Format: Articles

Subject: Technologies

Mitochondrial Diseases in Humans

Mitochondrial diseases in humans result when the small organelles called mitochondria, which exist in all human cells, fail to function normally. The mitochondria contain their own mitochondrial DNA (mtDNA) separate from the cell's nuclear DNA (nDNA). The main function of mitochondria is to produce energy for the cell. They also function in a diverse set of mechanisms such as calcium hemostasis, cell signaling, regulation of programmed cell death (apoptosis), and biosynthesis of heme proteins that carry oxygen.

Format: Articles

Subject: Disorders, Reproduction

The Baby Doe Rules (1984)

The Baby Doe Rules represent the first attempt by the US government to directly intervene in treatment options for neonates born with congenital defects. The name of the rule comes from the controversial 1982 case of a Bloomington, Indiana infant Baby Doe, a name coined by the media. The Baby Doe Rules mandate that, as a requirement for federal funding, hospitals and physicians must provide maximal care to any impaired infant, unless select exceptions are met. If a physician or parent chooses to withhold full treatment when the exceptions are not met, they are liable for medical neglect.

Format: Articles

Subject: Legal, Reproduction

Endoderm

Endoderm is one of the germ layers-- aggregates of cells that organize early during embryonic life and from which all organs and tissues develop. All animals, with the exception of sponges, form either two or three germ layers through a process known as gastrulation. During gastrulation, a ball of cells transforms into a two-layered embryo made of an inner layer of endoderm and an outer layer of ectoderm. In more complex organisms, like vertebrates, these two primary germ layers interact to give rise to a third germ layer, called mesoderm.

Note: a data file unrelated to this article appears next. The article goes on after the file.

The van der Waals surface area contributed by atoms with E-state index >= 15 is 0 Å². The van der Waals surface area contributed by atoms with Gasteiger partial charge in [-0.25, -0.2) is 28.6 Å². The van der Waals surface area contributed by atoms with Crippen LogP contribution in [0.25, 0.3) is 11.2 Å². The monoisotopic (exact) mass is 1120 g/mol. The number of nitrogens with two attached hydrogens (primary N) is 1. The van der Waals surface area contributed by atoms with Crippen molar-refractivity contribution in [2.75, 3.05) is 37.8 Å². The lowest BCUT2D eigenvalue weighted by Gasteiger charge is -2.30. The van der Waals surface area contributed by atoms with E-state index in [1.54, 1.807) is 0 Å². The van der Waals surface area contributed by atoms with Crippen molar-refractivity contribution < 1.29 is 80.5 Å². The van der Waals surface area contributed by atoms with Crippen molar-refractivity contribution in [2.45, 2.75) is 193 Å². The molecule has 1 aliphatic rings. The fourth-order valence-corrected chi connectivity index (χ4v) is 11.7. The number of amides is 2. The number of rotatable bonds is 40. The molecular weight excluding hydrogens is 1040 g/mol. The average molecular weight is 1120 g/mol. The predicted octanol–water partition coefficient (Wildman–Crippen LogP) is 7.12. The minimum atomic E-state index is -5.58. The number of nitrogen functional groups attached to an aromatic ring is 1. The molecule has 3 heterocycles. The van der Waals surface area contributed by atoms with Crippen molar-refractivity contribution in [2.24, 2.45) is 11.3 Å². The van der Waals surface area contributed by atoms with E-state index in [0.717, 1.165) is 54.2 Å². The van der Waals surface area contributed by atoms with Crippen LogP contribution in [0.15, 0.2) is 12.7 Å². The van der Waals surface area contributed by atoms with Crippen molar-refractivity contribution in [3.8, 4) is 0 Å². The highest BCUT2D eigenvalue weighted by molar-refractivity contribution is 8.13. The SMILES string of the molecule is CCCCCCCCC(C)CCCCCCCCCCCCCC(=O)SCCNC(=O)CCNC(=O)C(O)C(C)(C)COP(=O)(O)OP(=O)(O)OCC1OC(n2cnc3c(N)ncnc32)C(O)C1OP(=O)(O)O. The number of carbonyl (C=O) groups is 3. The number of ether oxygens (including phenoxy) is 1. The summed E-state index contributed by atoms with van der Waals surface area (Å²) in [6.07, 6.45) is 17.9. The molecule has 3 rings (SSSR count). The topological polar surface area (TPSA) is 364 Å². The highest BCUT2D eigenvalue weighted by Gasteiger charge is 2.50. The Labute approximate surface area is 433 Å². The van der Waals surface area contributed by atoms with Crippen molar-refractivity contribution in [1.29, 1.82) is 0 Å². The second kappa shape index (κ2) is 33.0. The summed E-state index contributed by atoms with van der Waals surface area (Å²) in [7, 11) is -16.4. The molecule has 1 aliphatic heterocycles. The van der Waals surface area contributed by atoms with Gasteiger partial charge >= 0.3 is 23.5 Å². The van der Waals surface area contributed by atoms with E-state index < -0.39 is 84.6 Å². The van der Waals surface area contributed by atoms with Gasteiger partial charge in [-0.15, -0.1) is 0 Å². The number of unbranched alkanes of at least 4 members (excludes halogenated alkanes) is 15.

Format: Articles

Subject: Processes

The First Successful Cloning of a Gaur (2000), by Advanced Cell Technology

Advanced Cell Technology (ACT), a stem cell biotechnology company in Worcester, Massachusetts, showed the potential for cloning to contribute to conservation efforts. In 2000 ACT researchers in the United States cloned a gaur (Bos gaurus), an Asian ox with a then declining wild population. The researchers used cryopreserved gaur skin cells combined with an embryo of a domestic cow (Bos taurus). A domestic cow also served as the surrogate for the developing gaur clone.

Format: Articles

Subject: Experiments

The Role of the Notch Signaling Pathway in Myogenesis

Among other functions, the Notch signaling pathway forestalls the process of myogenesis in animals. The Notch signaling pathway is a pathway in animals by which two adjacent cells within an organism use a protein named Notch to mechanically interact with each other. Myogenesis is the formation of muscle that occurs throughout an animal's development, from embryo to the end of life. The cellular precursors of skeletal muscle originate in somites that form along the dorsal side of the organism.

Format: Articles

Subject: Theories, Processes

The Role of the Notch signaling pathway in Somitogenesis

Among other functions, the Notch signaling pathway contributes to the development of somites in animals. It involves a cell signaling mechanism with a wide range of functions, including cellular differentiation, and the formation of the embryonic structures (embryogenesis). All multicellular animals use Notch signaling, which is involved in the development, maintenance, and regeneration of a range of tissues. The Notch signaling pathways spans two cells, and consists of receptor proteins, which cross one cell's membrane and interacts with proteins on adjacent cells, called ligands.